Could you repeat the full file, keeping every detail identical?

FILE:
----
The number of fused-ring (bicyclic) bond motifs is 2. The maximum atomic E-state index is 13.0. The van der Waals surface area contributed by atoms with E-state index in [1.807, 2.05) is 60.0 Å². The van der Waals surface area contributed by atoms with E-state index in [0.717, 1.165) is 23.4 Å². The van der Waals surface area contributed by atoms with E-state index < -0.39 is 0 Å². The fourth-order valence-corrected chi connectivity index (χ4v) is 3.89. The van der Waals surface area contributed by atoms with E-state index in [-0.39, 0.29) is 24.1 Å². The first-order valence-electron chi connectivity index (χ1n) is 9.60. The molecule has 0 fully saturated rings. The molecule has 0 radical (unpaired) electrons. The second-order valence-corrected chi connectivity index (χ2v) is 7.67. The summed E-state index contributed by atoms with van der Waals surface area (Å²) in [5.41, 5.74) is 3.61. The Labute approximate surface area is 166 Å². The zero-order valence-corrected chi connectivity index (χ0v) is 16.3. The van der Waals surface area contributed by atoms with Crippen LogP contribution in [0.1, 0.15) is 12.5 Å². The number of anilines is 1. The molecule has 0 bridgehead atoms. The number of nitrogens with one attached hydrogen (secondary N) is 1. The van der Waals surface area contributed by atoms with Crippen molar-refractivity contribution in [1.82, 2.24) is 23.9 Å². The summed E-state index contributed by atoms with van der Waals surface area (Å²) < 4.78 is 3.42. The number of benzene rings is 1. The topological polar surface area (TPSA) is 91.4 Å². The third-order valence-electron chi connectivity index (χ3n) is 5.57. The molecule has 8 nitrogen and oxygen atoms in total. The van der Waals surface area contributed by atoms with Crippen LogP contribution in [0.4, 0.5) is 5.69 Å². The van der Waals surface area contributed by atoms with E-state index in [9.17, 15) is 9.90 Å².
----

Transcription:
The number of fused-ring (bicyclic) bond motifs is 2. The maximum atomic E-state index is 13.0. The van der Waals surface area contributed by atoms with E-state index in [1.807, 2.05) is 60.0 Å². The van der Waals surface area contributed by atoms with E-state index in [0.717, 1.165) is 23.4 Å². The van der Waals surface area contributed by atoms with E-state index < -0.39 is 0 Å². The fourth-order valence-corrected chi connectivity index (χ4v) is 3.89. The van der Waals surface area contributed by atoms with E-state index in [-0.39, 0.29) is 24.1 Å². The first-order valence-electron chi connectivity index (χ1n) is 9.60. The molecule has 0 fully saturated rings. The molecule has 0 radical (unpaired) electrons. The second-order valence-corrected chi connectivity index (χ2v) is 7.67. The summed E-state index contributed by atoms with van der Waals surface area (Å²) in [5.41, 5.74) is 3.61. The Labute approximate surface area is 166 Å². The zero-order valence-corrected chi connectivity index (χ0v) is 16.3. The van der Waals surface area contributed by atoms with Crippen LogP contribution in [0.1, 0.15) is 12.5 Å². The number of anilines is 1. The molecule has 0 bridgehead atoms. The number of nitrogens with one attached hydrogen (secondary N) is 1. The van der Waals surface area contributed by atoms with Crippen molar-refractivity contribution in [1.82, 2.24) is 23.9 Å². The summed E-state index contributed by atoms with van der Waals surface area (Å²) < 4.78 is 3.42. The number of benzene rings is 1. The topological polar surface area (TPSA) is 91.4 Å². The third-order valence-electron chi connectivity index (χ3n) is 5.57. The molecule has 8 nitrogen and oxygen atoms in total. The van der Waals surface area contributed by atoms with Crippen LogP contribution in [0.4, 0.5) is 5.69 Å². The van der Waals surface area contributed by atoms with E-state index in [9.17, 15) is 9.90 Å².